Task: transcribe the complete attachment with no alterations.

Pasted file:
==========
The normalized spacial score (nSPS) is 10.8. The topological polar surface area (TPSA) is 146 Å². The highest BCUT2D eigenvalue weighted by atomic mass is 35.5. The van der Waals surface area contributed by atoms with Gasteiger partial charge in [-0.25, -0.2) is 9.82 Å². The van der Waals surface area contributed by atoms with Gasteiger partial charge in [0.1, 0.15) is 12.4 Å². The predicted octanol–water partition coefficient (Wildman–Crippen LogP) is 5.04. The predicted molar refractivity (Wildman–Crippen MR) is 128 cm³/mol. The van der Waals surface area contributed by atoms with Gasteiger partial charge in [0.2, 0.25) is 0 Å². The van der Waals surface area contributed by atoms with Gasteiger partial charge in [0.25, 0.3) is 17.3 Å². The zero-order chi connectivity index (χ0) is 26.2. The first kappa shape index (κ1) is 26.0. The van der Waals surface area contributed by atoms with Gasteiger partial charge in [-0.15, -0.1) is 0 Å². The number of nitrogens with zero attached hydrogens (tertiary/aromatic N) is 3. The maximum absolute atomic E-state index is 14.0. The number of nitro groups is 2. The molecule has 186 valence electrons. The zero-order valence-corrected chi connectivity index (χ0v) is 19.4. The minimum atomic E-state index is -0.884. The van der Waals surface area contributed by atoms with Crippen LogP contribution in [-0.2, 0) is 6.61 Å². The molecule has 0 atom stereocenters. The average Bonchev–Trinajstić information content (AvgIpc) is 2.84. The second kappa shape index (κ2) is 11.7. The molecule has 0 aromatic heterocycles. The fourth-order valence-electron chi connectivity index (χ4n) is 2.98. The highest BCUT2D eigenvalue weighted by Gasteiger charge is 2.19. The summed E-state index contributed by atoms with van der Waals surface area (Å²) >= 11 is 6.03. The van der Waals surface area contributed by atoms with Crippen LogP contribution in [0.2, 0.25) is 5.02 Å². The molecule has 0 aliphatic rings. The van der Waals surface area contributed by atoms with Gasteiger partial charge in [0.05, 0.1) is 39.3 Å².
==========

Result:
The normalized spacial score (nSPS) is 10.8. The topological polar surface area (TPSA) is 146 Å². The highest BCUT2D eigenvalue weighted by atomic mass is 35.5. The van der Waals surface area contributed by atoms with Gasteiger partial charge in [-0.25, -0.2) is 9.82 Å². The van der Waals surface area contributed by atoms with Gasteiger partial charge in [0.1, 0.15) is 12.4 Å². The predicted octanol–water partition coefficient (Wildman–Crippen LogP) is 5.04. The predicted molar refractivity (Wildman–Crippen MR) is 128 cm³/mol. The van der Waals surface area contributed by atoms with Gasteiger partial charge in [0.2, 0.25) is 0 Å². The van der Waals surface area contributed by atoms with Gasteiger partial charge in [0.25, 0.3) is 17.3 Å². The zero-order chi connectivity index (χ0) is 26.2. The first kappa shape index (κ1) is 26.0. The van der Waals surface area contributed by atoms with Gasteiger partial charge in [-0.15, -0.1) is 0 Å². The number of nitrogens with zero attached hydrogens (tertiary/aromatic N) is 3. The maximum absolute atomic E-state index is 14.0. The number of nitro groups is 2. The molecule has 186 valence electrons. The zero-order valence-corrected chi connectivity index (χ0v) is 19.4. The minimum atomic E-state index is -0.884. The van der Waals surface area contributed by atoms with Crippen LogP contribution in [-0.2, 0) is 6.61 Å². The molecule has 0 atom stereocenters. The average Bonchev–Trinajstić information content (AvgIpc) is 2.84. The second kappa shape index (κ2) is 11.7. The molecule has 0 aromatic heterocycles. The fourth-order valence-electron chi connectivity index (χ4n) is 2.98. The highest BCUT2D eigenvalue weighted by Gasteiger charge is 2.19. The summed E-state index contributed by atoms with van der Waals surface area (Å²) >= 11 is 6.03. The van der Waals surface area contributed by atoms with Crippen LogP contribution in [0.2, 0.25) is 5.02 Å². The molecule has 0 aliphatic rings. The van der Waals surface area contributed by atoms with Gasteiger partial charge in [0.05, 0.1) is 39.3 Å².